Wind Cries Mary is truly a hidden gem in Victoria. Opened in 2019, just eight months before the Covid shutdown, the restaurant has become both a favorite for locals and a destination for those traveling to Victoria. Located downtown in Bastion Square, Wind Cries Mary is in the downstairs of the historic Law Chambers building.
Once you descend down the stairs you’re met with a dark and moody candlelit space. The canopied bar at the center of the room filled with local and international wine and spirits lets you know that this is the right place to come for a good drink. Explore farther into the restaurant and you’ll find an even cozier brick-walled room that, for some, will bring back memories of Camille’s, a Victoria staple that occupied the space for 27 years.
Head farther back still and you’ll find the best seats in the house, the hidden courtyard patio. Complete with string lights, a tree stretching high over the top of the tables and more brick walls on every side — you’ll feel like you’ve left Victoria and been transported to Montreal or New York.
Chef David Healy’s food complements the aesthetic of the room perfectly. The dishes are comforting, coastal, and very Vancouver Island. With a seasonal menu that can change daily, Chef David offers a little bit of everything. Think fried chicken (which happens to be their signature dish). Butter-poached ling cod. Vancouver Island greens. A massive 16-ounce aged ribeye.
There really is no limit, though the menu does tend to focus on seafood and showcasing the island’s abundant produce. Plus, each dish is designed to be shared. This was a thoughtful design, as Chef Healy wants to bring people together to “break bread” with one another, talk about the food, enjoy the dishes together like you would have at your grandmother’s table. Get to know a little more about Chef David.
Executive Chef David Healey
Q: Where are you from originally and how long have you been in Victoria?
Chef: I was born in Saskatchewan, grew up in Alberta and spent a good part of my career in Vancouver and the Fraser Valley. I’ve been in Victoria for the last 5 years.
Q: You knew at nine years old you wanted to cook for a living. When did you actually start cooking?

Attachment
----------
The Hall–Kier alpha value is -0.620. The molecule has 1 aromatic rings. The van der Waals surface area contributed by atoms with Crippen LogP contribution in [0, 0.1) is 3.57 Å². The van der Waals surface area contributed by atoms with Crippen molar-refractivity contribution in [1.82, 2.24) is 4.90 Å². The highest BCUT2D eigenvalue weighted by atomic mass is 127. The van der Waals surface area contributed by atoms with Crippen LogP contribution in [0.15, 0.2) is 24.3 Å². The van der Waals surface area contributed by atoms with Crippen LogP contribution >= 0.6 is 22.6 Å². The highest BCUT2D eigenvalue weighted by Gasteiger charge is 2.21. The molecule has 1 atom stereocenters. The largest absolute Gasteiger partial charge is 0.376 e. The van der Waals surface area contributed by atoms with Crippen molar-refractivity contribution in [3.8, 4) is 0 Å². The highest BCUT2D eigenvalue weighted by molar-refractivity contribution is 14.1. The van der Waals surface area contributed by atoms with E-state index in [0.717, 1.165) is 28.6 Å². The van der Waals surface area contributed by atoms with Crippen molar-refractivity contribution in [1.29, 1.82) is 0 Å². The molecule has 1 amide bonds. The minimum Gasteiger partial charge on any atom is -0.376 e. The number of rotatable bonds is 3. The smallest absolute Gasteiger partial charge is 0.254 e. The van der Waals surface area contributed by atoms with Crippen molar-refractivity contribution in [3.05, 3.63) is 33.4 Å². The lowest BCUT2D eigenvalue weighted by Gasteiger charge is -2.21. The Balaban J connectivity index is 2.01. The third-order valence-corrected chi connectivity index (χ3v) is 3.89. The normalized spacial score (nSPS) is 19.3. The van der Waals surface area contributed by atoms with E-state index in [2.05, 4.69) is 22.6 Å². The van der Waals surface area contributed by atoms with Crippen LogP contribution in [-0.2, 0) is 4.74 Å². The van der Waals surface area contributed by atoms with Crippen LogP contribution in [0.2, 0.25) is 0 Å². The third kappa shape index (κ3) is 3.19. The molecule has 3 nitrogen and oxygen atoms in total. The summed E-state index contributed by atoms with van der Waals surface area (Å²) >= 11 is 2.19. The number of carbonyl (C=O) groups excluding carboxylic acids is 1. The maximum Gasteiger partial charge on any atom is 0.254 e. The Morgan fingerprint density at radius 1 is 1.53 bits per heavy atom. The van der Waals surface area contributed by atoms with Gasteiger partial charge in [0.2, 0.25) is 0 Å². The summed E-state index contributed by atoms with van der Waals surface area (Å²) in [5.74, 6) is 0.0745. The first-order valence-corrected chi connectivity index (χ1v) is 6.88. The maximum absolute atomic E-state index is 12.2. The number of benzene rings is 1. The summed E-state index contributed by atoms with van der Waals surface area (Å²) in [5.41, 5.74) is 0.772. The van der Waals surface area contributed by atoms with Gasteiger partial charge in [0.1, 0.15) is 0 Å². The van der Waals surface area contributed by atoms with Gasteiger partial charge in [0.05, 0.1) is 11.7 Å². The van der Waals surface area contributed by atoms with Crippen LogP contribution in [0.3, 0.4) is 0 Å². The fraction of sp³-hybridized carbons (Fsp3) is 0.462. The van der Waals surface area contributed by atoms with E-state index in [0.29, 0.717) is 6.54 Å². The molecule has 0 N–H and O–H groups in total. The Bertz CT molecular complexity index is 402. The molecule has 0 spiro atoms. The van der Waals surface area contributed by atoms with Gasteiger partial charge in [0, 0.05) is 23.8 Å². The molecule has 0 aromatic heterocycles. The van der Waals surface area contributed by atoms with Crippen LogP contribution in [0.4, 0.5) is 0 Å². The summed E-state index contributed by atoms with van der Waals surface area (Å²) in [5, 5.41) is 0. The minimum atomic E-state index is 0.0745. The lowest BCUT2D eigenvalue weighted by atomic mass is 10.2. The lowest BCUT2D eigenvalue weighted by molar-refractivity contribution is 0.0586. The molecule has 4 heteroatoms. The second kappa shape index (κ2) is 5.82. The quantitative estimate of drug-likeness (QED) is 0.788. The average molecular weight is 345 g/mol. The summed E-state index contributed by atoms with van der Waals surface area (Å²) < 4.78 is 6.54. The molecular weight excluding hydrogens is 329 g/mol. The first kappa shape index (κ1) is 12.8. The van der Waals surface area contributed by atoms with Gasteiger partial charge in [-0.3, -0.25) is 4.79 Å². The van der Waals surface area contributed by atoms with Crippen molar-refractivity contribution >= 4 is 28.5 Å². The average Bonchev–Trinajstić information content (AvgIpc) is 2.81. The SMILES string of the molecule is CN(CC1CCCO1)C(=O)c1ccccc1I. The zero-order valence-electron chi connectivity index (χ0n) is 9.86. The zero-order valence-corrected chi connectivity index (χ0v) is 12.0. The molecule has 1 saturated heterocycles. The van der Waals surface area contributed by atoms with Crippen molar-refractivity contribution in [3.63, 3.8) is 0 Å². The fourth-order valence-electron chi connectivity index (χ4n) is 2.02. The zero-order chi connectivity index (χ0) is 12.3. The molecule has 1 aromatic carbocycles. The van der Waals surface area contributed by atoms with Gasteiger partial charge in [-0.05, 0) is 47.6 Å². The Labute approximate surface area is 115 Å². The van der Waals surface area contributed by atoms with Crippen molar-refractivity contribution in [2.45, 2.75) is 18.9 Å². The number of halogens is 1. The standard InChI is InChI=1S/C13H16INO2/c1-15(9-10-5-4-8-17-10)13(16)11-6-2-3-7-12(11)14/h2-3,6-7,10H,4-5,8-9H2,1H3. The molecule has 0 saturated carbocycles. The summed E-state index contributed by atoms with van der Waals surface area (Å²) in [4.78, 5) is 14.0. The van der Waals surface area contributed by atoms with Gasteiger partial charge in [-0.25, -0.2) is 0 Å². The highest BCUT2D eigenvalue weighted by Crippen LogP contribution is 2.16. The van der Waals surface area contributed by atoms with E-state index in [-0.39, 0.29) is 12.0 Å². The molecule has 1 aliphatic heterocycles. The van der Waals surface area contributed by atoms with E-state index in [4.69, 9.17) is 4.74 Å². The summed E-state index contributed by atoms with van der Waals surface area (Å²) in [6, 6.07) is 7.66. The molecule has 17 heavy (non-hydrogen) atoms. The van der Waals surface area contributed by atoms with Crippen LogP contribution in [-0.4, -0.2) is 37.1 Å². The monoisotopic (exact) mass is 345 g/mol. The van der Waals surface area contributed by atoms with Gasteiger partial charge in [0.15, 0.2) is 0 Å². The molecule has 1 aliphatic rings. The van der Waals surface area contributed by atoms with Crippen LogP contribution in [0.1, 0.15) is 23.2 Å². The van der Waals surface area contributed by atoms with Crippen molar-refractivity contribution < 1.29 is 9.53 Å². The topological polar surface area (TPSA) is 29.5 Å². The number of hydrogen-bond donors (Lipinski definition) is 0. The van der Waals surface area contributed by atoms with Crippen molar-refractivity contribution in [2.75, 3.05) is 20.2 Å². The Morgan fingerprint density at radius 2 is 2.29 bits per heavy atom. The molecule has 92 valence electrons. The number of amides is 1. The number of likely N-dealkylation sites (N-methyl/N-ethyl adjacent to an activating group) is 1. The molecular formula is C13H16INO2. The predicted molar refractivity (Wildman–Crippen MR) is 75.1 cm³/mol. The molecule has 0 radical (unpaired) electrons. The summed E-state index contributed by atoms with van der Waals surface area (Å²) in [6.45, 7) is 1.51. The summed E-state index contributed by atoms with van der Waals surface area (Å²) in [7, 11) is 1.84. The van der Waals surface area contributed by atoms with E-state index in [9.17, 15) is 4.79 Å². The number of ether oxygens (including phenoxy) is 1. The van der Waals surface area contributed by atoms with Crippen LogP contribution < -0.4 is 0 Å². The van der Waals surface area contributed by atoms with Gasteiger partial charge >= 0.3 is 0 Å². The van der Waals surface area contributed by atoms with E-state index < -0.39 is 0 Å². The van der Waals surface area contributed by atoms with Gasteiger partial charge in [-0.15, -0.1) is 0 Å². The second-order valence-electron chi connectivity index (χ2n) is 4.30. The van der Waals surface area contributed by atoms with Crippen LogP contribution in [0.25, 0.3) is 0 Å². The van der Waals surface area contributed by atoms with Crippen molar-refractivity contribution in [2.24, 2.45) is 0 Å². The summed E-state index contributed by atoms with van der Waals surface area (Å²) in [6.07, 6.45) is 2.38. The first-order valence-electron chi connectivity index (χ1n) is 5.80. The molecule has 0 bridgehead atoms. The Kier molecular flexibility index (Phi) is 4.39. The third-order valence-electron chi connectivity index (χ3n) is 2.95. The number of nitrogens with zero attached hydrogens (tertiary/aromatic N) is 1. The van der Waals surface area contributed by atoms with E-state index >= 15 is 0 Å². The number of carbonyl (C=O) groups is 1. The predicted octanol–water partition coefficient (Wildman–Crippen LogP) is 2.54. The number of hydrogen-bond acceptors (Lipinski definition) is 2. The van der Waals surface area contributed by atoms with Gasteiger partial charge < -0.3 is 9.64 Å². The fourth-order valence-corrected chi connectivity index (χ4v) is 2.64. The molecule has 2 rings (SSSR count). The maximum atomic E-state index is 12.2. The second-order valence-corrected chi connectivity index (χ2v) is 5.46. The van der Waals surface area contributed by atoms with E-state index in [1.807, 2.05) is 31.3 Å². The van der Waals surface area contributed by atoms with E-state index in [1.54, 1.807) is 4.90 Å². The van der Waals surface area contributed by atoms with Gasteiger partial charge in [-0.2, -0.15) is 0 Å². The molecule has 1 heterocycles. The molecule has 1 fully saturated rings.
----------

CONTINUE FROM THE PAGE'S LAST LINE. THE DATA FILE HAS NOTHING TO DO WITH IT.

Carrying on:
Chef: I started working in restaurants when I was 15 years old. I went to culinary school at the Northern Alberta Institute of Technology when I was 18 years old.
Q: What was the best lesson you learned at cooking school?
Chef: I had a Chef tell me the secret to good food was to buy great ingredients and don’t f*#k them up.
Q: Where else have you cooked professionally?
Chef: Vancouver, Abbotsford and Langley. Mostly in small restaurants that are sadly no longer in business. I’ve been slowly making my way left across the country until moving to Victoria where I fell in love with the city. This is home for me now.
Q: Why is the restaurant not rooted in a specific theme?
Chef: Because I think when you tie yourself to a single concept you limit your ability to be creative. Vancouver Island is so bright and flush with amazing ingredients, so I never want to limit myself to a single theme.
Q: How is the menu developed? Do you create each dish or is it a collaborative process with your team?
Chef: It starts with me wanting to work with a specific ingredient. Sometimes I have a defined idea of where I want to take it and other times I go to my team for a more collaborative approach. The dishes are always ingredient-driven.
Q: Do you have any specific ingredients you look forward to each season, especially in the fall and winter?
Chef: Every year tomatoes are one that excites me because we only use them when they’re in season. As we get closer to the fall and the summer draws to an end orchard fruits and squashes always become a thing I look forward to.